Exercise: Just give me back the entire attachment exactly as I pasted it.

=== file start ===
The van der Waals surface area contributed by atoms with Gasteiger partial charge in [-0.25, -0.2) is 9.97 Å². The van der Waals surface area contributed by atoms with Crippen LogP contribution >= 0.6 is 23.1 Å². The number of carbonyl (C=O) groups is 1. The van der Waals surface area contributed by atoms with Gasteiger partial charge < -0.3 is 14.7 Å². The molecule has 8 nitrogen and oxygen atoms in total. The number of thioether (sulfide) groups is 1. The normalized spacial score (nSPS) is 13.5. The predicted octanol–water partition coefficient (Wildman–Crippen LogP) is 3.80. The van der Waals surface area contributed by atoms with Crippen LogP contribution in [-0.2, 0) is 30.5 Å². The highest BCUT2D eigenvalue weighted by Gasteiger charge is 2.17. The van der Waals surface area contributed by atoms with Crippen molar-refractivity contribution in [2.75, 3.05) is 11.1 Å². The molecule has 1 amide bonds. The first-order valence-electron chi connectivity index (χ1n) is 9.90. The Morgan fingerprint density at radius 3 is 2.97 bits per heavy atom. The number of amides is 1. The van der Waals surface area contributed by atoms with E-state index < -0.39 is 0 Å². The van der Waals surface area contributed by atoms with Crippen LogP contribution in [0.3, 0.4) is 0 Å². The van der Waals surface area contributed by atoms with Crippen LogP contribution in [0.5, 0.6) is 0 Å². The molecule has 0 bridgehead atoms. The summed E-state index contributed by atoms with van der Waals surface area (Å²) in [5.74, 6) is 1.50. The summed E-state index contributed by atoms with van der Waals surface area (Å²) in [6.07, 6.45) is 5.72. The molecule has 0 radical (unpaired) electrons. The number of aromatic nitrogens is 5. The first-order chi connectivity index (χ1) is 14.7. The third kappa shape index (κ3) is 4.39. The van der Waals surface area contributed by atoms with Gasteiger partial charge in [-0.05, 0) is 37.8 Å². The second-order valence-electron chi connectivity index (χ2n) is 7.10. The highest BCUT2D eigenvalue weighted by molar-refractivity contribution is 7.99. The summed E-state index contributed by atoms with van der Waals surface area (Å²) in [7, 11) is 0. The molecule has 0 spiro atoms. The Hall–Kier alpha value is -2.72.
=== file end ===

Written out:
The van der Waals surface area contributed by atoms with Gasteiger partial charge in [-0.25, -0.2) is 9.97 Å². The van der Waals surface area contributed by atoms with Crippen LogP contribution >= 0.6 is 23.1 Å². The number of carbonyl (C=O) groups is 1. The van der Waals surface area contributed by atoms with Gasteiger partial charge < -0.3 is 14.7 Å². The molecule has 8 nitrogen and oxygen atoms in total. The number of thioether (sulfide) groups is 1. The normalized spacial score (nSPS) is 13.5. The predicted octanol–water partition coefficient (Wildman–Crippen LogP) is 3.80. The van der Waals surface area contributed by atoms with Crippen LogP contribution in [-0.2, 0) is 30.5 Å². The highest BCUT2D eigenvalue weighted by Gasteiger charge is 2.17. The van der Waals surface area contributed by atoms with Crippen molar-refractivity contribution in [2.75, 3.05) is 11.1 Å². The molecule has 1 amide bonds. The first-order valence-electron chi connectivity index (χ1n) is 9.90. The Morgan fingerprint density at radius 3 is 2.97 bits per heavy atom. The number of amides is 1. The van der Waals surface area contributed by atoms with E-state index < -0.39 is 0 Å². The van der Waals surface area contributed by atoms with Crippen LogP contribution in [0.3, 0.4) is 0 Å². The van der Waals surface area contributed by atoms with Crippen LogP contribution in [0.5, 0.6) is 0 Å². The molecule has 0 bridgehead atoms. The summed E-state index contributed by atoms with van der Waals surface area (Å²) in [5.74, 6) is 1.50. The summed E-state index contributed by atoms with van der Waals surface area (Å²) in [6.07, 6.45) is 5.72. The molecule has 0 radical (unpaired) electrons. The number of aromatic nitrogens is 5. The first-order chi connectivity index (χ1) is 14.7. The third kappa shape index (κ3) is 4.39. The van der Waals surface area contributed by atoms with Gasteiger partial charge in [-0.05, 0) is 37.8 Å². The second-order valence-electron chi connectivity index (χ2n) is 7.10. The highest BCUT2D eigenvalue weighted by molar-refractivity contribution is 7.99. The summed E-state index contributed by atoms with van der Waals surface area (Å²) in [7, 11) is 0. The molecule has 0 spiro atoms. The Hall–Kier alpha value is -2.72.